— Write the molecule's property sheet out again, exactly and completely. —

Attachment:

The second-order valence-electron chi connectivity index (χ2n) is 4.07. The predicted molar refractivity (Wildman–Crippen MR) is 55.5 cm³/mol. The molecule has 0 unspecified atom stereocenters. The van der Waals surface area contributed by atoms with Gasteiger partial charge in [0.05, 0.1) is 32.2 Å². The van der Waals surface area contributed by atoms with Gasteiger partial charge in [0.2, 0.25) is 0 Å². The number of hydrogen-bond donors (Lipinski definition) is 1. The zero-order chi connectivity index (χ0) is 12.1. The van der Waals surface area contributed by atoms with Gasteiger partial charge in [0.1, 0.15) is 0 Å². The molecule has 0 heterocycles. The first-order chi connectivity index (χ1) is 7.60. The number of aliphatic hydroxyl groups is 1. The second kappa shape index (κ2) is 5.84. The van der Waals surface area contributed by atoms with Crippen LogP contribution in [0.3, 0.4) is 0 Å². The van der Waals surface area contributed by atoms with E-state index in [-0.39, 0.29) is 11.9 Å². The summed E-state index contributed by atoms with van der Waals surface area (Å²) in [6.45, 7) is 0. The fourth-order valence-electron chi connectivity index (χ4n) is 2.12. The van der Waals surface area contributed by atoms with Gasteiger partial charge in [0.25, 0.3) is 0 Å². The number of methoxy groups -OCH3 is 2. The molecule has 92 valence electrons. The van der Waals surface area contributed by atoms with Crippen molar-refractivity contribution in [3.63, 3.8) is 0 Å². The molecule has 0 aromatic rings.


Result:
The second-order valence-electron chi connectivity index (χ2n) is 4.07. The predicted molar refractivity (Wildman–Crippen MR) is 55.5 cm³/mol. The molecule has 0 unspecified atom stereocenters. The van der Waals surface area contributed by atoms with Gasteiger partial charge in [0.05, 0.1) is 32.2 Å². The van der Waals surface area contributed by atoms with Gasteiger partial charge in [0.2, 0.25) is 0 Å². The number of hydrogen-bond donors (Lipinski definition) is 1. The zero-order chi connectivity index (χ0) is 12.1. The van der Waals surface area contributed by atoms with Gasteiger partial charge in [0.1, 0.15) is 0 Å². The molecule has 0 heterocycles. The first-order chi connectivity index (χ1) is 7.60. The number of aliphatic hydroxyl groups is 1. The second kappa shape index (κ2) is 5.84. The van der Waals surface area contributed by atoms with Crippen LogP contribution in [0.3, 0.4) is 0 Å². The van der Waals surface area contributed by atoms with E-state index in [-0.39, 0.29) is 11.9 Å². The summed E-state index contributed by atoms with van der Waals surface area (Å²) in [6.45, 7) is 0. The fourth-order valence-electron chi connectivity index (χ4n) is 2.12. The van der Waals surface area contributed by atoms with Gasteiger partial charge in [0.25, 0.3) is 0 Å². The number of methoxy groups -OCH3 is 2. The molecule has 92 valence electrons. The van der Waals surface area contributed by atoms with Crippen molar-refractivity contribution in [3.63, 3.8) is 0 Å². The molecule has 0 aromatic rings.